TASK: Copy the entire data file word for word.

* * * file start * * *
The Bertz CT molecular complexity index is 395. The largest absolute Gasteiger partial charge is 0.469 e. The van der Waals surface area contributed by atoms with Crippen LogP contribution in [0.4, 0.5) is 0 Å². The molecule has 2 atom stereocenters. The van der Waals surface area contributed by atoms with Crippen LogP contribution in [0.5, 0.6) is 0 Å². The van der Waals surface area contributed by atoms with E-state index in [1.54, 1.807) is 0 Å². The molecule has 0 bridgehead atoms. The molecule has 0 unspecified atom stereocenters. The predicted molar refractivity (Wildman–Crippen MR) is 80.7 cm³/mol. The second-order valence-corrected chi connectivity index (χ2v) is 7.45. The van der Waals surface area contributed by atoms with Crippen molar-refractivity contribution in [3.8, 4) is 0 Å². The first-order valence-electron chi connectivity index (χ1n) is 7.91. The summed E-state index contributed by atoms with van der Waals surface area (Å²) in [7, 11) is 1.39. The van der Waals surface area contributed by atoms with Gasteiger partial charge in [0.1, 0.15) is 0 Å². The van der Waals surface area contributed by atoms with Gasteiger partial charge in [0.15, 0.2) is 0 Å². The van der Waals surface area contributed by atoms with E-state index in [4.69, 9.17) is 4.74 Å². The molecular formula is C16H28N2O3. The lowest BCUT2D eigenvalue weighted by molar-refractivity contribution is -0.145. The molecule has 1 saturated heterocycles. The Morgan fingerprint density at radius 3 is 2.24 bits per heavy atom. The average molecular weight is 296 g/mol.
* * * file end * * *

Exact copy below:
The Bertz CT molecular complexity index is 395. The largest absolute Gasteiger partial charge is 0.469 e. The van der Waals surface area contributed by atoms with Crippen LogP contribution in [0.4, 0.5) is 0 Å². The molecule has 2 atom stereocenters. The van der Waals surface area contributed by atoms with Crippen LogP contribution in [0.5, 0.6) is 0 Å². The van der Waals surface area contributed by atoms with E-state index in [1.54, 1.807) is 0 Å². The molecule has 0 bridgehead atoms. The molecule has 0 unspecified atom stereocenters. The predicted molar refractivity (Wildman–Crippen MR) is 80.7 cm³/mol. The second-order valence-corrected chi connectivity index (χ2v) is 7.45. The van der Waals surface area contributed by atoms with Crippen molar-refractivity contribution in [3.8, 4) is 0 Å². The first-order valence-electron chi connectivity index (χ1n) is 7.91. The summed E-state index contributed by atoms with van der Waals surface area (Å²) in [7, 11) is 1.39. The van der Waals surface area contributed by atoms with Gasteiger partial charge in [0.1, 0.15) is 0 Å². The van der Waals surface area contributed by atoms with Gasteiger partial charge in [0.15, 0.2) is 0 Å². The van der Waals surface area contributed by atoms with E-state index in [4.69, 9.17) is 4.74 Å². The molecular formula is C16H28N2O3. The lowest BCUT2D eigenvalue weighted by molar-refractivity contribution is -0.145. The molecule has 1 saturated heterocycles. The Morgan fingerprint density at radius 3 is 2.24 bits per heavy atom. The average molecular weight is 296 g/mol.